And that’s where a few parents give “attachment” a bad name. Because attachment parenting is a theory rather than a set of rules, the practices used by attachment Parents vary. Most breastfeed and “wear” their babies, some co-sleep, virtually all wouldn’t see “crying it out” as responsive parenting. But attachment parenting is an art, not a science, and the individual decisions need to be based on the individual child’s needs. Occasionally (not often) I see parents who make their decisions based on some idea about what attachment parents “should” do rather than what their kids need.
What attachment parenting is not
A nine-month-old who really wants to be down on the floor exploring more often, rather than always in a sling, where his mom thinks he should be. A four-year-old who is allowed to hit her parents or siblings. A six-year-old who sleeps with mom (which is fine in itself, of course) while dad feels there’s no room for him in the bed. The idea that setting limits squelches kids’ spirits, or that expectations compromise kids’ integrity, that children don’t need rules and should be treated as small adults. As an attachment theorist, I can tell you that none of these examples are attachment parenting, because none are responding to the developmental needs of the child.
Am I a strict parent? No. The research is pretty clear that authoritarian parenting sabotages kids’ emotional development. Some people might see me as a pretty indulgent parent, because I work to see things from my kids’ point of view, and I try always to empathize as I set limits. But the proof is in the pudding. Kids whose parents treat them with respect and empathy flourish.
But I feel strongly that we do need to set limits as parents, simply because there are times when our kids need them. Children’s needs go way beyond connection. They need the reassurance that a parent will keep them safe, the structure that allows for a good night’s sleep, the high expectations and limits that get internalized as good habits and self-discipline.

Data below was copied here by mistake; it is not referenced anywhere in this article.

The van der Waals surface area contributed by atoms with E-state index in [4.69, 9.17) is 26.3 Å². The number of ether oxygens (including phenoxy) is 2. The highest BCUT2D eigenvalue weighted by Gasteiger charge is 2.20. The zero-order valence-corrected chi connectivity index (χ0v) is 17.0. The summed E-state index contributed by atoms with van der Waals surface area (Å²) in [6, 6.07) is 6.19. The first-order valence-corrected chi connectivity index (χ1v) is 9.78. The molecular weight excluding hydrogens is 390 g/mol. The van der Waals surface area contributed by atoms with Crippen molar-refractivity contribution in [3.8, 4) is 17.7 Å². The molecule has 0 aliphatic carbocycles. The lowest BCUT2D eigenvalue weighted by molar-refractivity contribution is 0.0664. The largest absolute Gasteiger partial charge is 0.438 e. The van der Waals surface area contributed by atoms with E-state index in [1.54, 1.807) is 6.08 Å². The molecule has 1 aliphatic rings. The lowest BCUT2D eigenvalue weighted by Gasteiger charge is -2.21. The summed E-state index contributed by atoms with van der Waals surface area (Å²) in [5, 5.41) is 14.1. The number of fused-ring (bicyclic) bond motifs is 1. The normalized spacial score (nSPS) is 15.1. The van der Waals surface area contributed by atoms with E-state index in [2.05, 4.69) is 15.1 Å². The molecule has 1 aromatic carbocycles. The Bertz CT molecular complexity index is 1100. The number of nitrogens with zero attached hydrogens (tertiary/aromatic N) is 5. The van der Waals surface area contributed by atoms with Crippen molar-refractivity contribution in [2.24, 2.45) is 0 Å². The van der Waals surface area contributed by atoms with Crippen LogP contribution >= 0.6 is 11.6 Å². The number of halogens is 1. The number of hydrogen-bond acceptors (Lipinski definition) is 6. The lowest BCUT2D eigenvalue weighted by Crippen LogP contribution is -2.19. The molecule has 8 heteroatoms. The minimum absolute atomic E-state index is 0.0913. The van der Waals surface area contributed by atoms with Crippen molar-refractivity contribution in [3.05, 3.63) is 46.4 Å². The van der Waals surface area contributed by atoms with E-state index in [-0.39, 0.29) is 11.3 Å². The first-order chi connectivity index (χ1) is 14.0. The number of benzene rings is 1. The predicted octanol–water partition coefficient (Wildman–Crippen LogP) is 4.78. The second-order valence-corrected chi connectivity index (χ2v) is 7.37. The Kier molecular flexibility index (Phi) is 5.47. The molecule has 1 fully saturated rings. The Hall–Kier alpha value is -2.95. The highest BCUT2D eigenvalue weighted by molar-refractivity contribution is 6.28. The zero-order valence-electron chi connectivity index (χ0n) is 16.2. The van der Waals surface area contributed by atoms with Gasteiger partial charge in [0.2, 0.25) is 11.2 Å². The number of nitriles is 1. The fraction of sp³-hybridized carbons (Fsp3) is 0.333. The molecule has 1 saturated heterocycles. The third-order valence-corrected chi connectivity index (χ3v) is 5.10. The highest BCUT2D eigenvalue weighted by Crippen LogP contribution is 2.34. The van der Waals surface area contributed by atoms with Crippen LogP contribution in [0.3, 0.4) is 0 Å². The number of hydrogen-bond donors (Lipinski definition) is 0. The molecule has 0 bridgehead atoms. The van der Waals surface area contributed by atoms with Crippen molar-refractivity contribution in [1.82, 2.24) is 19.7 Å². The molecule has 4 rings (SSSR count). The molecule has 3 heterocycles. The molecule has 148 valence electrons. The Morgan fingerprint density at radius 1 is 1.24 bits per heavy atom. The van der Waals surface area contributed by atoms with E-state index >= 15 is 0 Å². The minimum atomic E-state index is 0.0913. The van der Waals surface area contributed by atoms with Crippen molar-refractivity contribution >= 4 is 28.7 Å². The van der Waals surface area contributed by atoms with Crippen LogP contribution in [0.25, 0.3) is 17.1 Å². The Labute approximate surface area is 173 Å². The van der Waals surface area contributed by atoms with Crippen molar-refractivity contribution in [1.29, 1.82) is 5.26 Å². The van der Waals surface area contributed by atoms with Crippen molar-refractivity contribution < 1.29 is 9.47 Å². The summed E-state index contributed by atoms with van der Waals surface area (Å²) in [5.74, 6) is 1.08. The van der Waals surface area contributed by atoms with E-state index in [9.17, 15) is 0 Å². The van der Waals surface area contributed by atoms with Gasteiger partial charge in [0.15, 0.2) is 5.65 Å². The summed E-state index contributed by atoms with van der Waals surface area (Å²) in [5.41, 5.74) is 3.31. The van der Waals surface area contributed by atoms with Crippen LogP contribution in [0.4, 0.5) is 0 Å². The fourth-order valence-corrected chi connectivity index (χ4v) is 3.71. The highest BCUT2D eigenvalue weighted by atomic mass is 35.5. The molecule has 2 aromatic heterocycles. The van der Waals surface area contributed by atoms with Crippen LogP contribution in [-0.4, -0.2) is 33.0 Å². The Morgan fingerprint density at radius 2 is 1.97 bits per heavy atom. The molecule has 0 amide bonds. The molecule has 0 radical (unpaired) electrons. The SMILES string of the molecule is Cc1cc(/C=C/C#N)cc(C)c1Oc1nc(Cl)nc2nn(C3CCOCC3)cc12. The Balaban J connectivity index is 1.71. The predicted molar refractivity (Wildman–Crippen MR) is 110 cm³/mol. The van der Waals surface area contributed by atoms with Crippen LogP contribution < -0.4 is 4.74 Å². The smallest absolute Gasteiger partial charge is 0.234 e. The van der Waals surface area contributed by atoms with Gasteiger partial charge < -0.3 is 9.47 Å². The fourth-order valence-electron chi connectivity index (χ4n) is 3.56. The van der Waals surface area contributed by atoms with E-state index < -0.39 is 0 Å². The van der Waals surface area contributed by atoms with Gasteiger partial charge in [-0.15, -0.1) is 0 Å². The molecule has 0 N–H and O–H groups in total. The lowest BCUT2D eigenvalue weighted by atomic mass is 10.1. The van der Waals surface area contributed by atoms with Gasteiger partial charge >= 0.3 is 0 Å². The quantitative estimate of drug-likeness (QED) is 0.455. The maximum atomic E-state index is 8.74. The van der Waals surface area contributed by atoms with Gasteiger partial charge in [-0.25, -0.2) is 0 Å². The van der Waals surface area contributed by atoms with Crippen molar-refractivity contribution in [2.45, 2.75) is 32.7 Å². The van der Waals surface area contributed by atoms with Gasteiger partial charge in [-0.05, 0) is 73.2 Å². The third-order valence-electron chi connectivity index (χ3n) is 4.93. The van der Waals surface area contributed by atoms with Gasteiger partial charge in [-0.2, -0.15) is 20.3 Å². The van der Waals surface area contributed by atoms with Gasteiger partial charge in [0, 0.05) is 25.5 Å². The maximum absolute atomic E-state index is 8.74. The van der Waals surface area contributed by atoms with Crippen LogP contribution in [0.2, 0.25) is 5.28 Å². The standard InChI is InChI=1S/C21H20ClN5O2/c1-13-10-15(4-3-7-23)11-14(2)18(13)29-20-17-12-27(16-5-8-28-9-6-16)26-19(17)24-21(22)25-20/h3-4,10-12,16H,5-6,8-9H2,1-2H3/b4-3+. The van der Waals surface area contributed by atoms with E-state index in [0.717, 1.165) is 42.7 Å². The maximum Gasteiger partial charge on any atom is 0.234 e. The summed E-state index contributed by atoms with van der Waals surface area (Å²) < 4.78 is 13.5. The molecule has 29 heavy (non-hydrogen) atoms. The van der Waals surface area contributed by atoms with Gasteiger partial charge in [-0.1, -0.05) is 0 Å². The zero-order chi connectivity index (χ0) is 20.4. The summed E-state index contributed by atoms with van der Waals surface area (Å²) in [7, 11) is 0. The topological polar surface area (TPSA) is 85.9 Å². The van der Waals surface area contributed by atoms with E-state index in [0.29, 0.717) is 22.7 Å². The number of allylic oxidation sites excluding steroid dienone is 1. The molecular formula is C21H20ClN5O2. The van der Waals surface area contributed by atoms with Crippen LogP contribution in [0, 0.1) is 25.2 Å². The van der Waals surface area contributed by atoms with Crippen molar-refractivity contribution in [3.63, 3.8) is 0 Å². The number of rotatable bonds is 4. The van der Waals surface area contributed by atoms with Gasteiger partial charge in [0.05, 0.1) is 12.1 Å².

Giving in to kids’ demands because we can’t bear their unhappiness isn’t attachment parenting, it’s irresponsible parenting. It gives kids the message that their sad and angry feelings are so unbearable they must be fended off at all costs, and often that other people’s needs aren’t important. All kids benefit from learning that sometimes, as much as they want something, they just can’t have it. Good parents set limits when it’s in their kid’s best interest. They tolerate the resulting rage and unhappiness. They allow their child to have his disappointment, rather than trying to talk him out of it. Most important, they resist being punitive, instead offering empathy and understanding in the face of their child’s upset. Our kids learn that they can’t always have what they want, but they can have something even better: someone who loves and accepts the full range of who they are, no matter what.
So yes, my opinion as a psychologist is that all babies should be attachment parented. After that? Every baby and child is different, so every family will make different decisions. But it’s safe to say that all kids need us to stay connected, give their growth free rein, and learn to set limits with empathy. And enjoy your child!
Published with permission from Aha! Parenting by Dr. Laura Markham.
Dr. Laura Markham trained as a Clinical Psychologist, earning her PhD from Columbia University. But she’s also a mom, so she translates proven science into the practical solutions you need for the family life you want.
Dr. Laura is the author of the books Peaceful Parent, Happy Kids: How to Stop Yelling and Start Connecting and Peaceful Parent, Happy Siblings:How to Stop the Fighting and Raise Friends for Life. For more information, visit ahaparenting.com